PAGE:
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#CelebratingTogether: Dr Antonis Giannopoulos 

#CelebratingTogether: Dr Antonis Giannopoulos 

Reading Time: 4 minutes

Edinburgh University Students’ Association’s Student-Led Teaching Awards are back to recognise outstanding members of learning and support staff. After a challenging year for everyone, we’re celebrating our worthy nominees by shouting about their successes across our digital platforms. 


What is your full name?  

Antonis Giannopoulos 

What is your job title? 

Reader, Director of Civil and Environmental Engineering Discipline 

What school or service do you work in? 

School of Engineering 


Please tell us a little bit about yourself and your role. 

I came to Edinburgh in 1999 to spend few years as a post-doc and I have never left. A great University in an amazing city is not a combination found easily elsewhere. I have a multidisciplinary background as I studied geology and geophysics in Greece followed by a PhD in computational electromagnetics and ground penetrating radar at York. The radars I work with have a strong area of application in infrastructure sensing and civil engineering site and structure investigation problems and non-destructive testing. So, my connection to civil engineering comes from the application of my research over the years although, I mostly work on developing tools and fundamental improvements on how we model and understand ground penetrating radar and I do not only focus on the applications themselves. As the Director of Civil and Environmental Engineering am overall responsible for the delivery of the Discipline’s degree programmes and the continuous development and adjustment, when needed, of our curriculum obviously within the overall framework of the learning and teaching strategy and planning in the School of Engineering. During the academic year, some of the most important aspects of this role are to be able to address any urgent rising concerns or issues brought up by our students and resolve and explain and clarify decisions that affect them, listen and act on their feedback. I do this with the support of a great team of people working with me and of my academic colleagues. As their line manager my equally important role is to manage as equitably as possible the workload of my colleagues and most importantly support them in delivering our courses and also on their own professional journey in the University. The pandemic has presented great challenges for everyone and all my colleagues have worked extremely hard to adjust our courses and programmes to the needs of this uniquely challenging academic year.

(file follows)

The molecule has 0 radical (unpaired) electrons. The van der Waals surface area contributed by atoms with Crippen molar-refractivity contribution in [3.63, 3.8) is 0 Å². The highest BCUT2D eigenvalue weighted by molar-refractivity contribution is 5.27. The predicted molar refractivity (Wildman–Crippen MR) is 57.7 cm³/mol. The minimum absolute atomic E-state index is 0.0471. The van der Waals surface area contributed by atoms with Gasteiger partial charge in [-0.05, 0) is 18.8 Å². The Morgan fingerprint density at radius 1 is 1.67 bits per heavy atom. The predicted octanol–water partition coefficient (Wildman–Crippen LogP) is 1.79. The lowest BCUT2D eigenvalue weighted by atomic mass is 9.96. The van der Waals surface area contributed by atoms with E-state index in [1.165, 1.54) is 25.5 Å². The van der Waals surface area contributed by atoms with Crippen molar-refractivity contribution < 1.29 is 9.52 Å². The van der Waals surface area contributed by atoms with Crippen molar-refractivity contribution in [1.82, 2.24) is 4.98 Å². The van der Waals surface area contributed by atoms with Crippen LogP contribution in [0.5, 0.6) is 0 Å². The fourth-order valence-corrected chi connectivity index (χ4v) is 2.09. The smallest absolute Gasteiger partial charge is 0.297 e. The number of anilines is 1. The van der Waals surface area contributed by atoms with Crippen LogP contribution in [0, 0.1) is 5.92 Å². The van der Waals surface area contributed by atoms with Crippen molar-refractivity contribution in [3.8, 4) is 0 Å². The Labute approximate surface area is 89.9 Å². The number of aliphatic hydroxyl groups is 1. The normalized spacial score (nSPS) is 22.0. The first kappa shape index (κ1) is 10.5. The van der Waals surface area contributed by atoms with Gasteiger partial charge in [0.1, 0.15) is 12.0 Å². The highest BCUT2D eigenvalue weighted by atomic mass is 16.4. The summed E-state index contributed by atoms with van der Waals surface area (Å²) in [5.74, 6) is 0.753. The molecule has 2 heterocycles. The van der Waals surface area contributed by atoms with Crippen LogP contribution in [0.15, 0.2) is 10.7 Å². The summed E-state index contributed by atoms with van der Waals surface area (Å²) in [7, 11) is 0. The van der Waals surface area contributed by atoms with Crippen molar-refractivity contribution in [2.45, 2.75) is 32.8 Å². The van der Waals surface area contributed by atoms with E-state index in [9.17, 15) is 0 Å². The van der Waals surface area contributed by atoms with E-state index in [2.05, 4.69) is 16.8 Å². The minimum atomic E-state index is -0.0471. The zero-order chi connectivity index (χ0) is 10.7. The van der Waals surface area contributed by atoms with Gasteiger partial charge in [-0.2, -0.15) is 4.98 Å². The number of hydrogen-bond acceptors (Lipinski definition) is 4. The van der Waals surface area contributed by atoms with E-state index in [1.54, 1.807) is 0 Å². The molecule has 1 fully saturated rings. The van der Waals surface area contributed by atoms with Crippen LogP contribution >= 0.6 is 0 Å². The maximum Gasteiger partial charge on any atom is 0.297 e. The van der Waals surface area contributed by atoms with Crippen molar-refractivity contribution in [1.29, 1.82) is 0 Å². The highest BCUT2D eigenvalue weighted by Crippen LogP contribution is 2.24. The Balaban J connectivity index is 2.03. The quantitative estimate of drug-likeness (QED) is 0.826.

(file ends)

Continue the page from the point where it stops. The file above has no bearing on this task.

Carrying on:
What does it mean to you to have been nominated for a Teaching Award this year?